On May 22, 2021 Rob van Emous has received the ENIAC Thesis Award 2018-2019 for his thesis titled “Towards Systematic Black-Box Testing for Exploitable Race Conditions in Web Apps“. A delegation of the ENIAC board, including our very own TV personality, visited Rob at home to hand over the big cheque (worth €500,-) and the physical trophy. The award for study year 2018 – 2019 was delayed quite a bit due to the current circumstances, so we are very happy to finally present the award.
The jury consisted of Meike Nauta (the previous winner), Rom Langerak (FMT) and Maurice van Keulen (DMB). They scored all nominated theses on a number of criteria:
- Scientific approach
- Practical approach (“engineering approach”)
- Difficulty of research
- Readability and usability of thesis to specialists and computer scientists in general
- Benefits of research / development for greater good
The jury came to the following conclusion:
The jury enjoyed reading the theses of the four nominees. It was immediately clear why these theses have been nominated. All had written an outstanding thesis, tackled complex problems that were communicated in engaging language, and managed to combine thorough research with critical reflection. Selecting a winner was therefore not an easy task and we can definitely say that it was a close contest. But in the end, the jury decided that Rob J. van Emous is the winner of the ENIAC thesis award, with his thesis entitled “Towards Systematic Black-Box Testing for Exploitable Race Conditions in Web Apps”.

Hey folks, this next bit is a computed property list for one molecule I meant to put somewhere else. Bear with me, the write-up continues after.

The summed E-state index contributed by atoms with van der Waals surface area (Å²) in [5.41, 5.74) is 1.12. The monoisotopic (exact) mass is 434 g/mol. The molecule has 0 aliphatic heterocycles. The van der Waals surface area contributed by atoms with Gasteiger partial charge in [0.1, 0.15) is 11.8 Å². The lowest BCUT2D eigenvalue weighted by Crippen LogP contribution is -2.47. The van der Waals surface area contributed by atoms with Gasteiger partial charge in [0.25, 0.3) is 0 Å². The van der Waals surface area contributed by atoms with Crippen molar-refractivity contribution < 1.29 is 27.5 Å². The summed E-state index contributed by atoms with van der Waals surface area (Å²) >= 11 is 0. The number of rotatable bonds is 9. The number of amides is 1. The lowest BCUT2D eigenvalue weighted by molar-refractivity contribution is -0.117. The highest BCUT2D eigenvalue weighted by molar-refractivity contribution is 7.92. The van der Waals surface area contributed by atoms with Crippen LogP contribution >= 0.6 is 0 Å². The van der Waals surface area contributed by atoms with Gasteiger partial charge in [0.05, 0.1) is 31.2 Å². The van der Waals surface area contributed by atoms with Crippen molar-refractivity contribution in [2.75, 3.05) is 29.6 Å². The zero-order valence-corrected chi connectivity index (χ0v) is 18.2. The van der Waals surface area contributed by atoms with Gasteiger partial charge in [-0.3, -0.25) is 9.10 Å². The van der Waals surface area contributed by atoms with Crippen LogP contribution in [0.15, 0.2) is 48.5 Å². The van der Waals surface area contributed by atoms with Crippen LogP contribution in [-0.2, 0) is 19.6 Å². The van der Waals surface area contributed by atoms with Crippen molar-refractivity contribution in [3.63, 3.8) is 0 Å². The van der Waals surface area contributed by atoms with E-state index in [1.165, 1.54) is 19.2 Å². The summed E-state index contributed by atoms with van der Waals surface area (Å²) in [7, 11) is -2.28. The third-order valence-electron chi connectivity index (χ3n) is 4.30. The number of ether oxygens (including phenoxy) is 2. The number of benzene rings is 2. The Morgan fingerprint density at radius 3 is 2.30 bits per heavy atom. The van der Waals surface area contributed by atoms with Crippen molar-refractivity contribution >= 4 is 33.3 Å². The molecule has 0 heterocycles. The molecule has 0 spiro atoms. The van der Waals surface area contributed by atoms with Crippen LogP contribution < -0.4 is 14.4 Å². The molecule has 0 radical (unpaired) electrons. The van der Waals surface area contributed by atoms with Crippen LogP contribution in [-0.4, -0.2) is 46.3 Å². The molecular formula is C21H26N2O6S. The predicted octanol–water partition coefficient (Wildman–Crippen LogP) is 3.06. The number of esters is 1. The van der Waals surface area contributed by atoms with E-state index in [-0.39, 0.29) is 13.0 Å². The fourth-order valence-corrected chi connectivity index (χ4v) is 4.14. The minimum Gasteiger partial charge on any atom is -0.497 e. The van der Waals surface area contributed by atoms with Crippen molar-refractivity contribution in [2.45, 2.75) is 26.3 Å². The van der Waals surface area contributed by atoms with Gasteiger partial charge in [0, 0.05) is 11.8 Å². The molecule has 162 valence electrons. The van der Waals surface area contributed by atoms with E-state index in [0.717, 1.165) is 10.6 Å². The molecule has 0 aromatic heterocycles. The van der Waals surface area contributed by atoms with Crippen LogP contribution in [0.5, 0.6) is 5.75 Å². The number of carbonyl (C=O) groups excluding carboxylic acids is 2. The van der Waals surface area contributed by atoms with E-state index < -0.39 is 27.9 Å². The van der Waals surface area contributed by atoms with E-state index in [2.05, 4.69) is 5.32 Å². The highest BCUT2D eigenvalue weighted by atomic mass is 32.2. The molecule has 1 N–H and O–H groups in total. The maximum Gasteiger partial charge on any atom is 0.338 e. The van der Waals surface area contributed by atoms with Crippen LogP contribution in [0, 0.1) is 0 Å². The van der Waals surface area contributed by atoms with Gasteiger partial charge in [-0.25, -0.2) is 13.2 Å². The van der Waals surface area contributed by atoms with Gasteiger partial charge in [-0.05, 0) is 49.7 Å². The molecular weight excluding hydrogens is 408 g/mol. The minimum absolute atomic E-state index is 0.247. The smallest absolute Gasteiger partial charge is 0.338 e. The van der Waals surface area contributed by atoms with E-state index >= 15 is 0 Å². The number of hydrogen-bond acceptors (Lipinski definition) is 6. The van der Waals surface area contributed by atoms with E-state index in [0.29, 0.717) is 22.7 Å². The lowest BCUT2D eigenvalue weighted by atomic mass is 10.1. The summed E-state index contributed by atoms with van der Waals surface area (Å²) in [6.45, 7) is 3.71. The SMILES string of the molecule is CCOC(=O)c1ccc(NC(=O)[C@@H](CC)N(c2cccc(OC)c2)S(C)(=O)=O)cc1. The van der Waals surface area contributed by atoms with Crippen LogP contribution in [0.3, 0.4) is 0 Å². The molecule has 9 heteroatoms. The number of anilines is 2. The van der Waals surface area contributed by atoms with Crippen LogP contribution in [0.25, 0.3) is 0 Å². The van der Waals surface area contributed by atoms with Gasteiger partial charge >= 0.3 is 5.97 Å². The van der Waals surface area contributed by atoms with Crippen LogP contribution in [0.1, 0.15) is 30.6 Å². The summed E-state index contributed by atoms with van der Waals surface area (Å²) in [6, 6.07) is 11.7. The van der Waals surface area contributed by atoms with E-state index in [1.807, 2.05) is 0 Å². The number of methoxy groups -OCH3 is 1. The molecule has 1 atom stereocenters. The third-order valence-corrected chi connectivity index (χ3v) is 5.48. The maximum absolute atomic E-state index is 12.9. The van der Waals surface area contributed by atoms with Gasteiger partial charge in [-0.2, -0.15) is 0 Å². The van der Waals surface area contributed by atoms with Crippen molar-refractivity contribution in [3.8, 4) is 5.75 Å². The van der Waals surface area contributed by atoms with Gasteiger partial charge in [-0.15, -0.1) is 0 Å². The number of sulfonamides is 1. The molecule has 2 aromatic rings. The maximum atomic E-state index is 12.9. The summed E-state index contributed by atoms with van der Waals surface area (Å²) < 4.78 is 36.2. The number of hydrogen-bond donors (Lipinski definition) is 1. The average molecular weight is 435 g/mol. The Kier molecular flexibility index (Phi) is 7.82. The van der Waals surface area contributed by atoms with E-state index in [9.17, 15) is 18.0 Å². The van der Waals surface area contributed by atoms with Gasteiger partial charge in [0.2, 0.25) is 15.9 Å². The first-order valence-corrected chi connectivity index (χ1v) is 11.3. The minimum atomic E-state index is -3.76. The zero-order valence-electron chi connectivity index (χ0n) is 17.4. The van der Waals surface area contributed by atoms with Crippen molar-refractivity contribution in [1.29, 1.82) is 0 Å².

Rob developed a systematic method to test for race conditions in web apps from a black-box perspective, an often neglected problem that is important for securing web apps against cyber attacks. He showed to have a deep technical understanding of the topic, while being able to describe it in an accessible and well-written thesis. The jury especially appreciated the strong structure, the good visual support and the convincing motivation of the problem. Rob used a sound scientific approach, discussed relevant literature and came up with a novel solution that he compared with existing state-of-the-art. Additionally, he provided a practical solution by creating a well-documented open-sourced software tool to support the exploitation. His thesis is therefore a perfect example of coming up with a novel scientific solution, and then bringing this scientific theory to practice.
The other nominees were:
- Jan Trienes – Comparing rule-based, feature-based and deep neural methods for de-identification of Dutch medical records
- Christian Versloot – Amplifying the Analyst: Machine Learning Approaches for Buried Utility Characterization
- Olivia H. Plant – Development of a framework for achieving internal control and effectively managing risks in a DevOps environment
We would like to thank the departments for the nominations and the jury for reading and grading the theses. We wish all nominees the best of luck with their future careers!
The nominations for the thesis award 2019 – 2020 are currently being reviewed, so we will be able to present yet another award soon!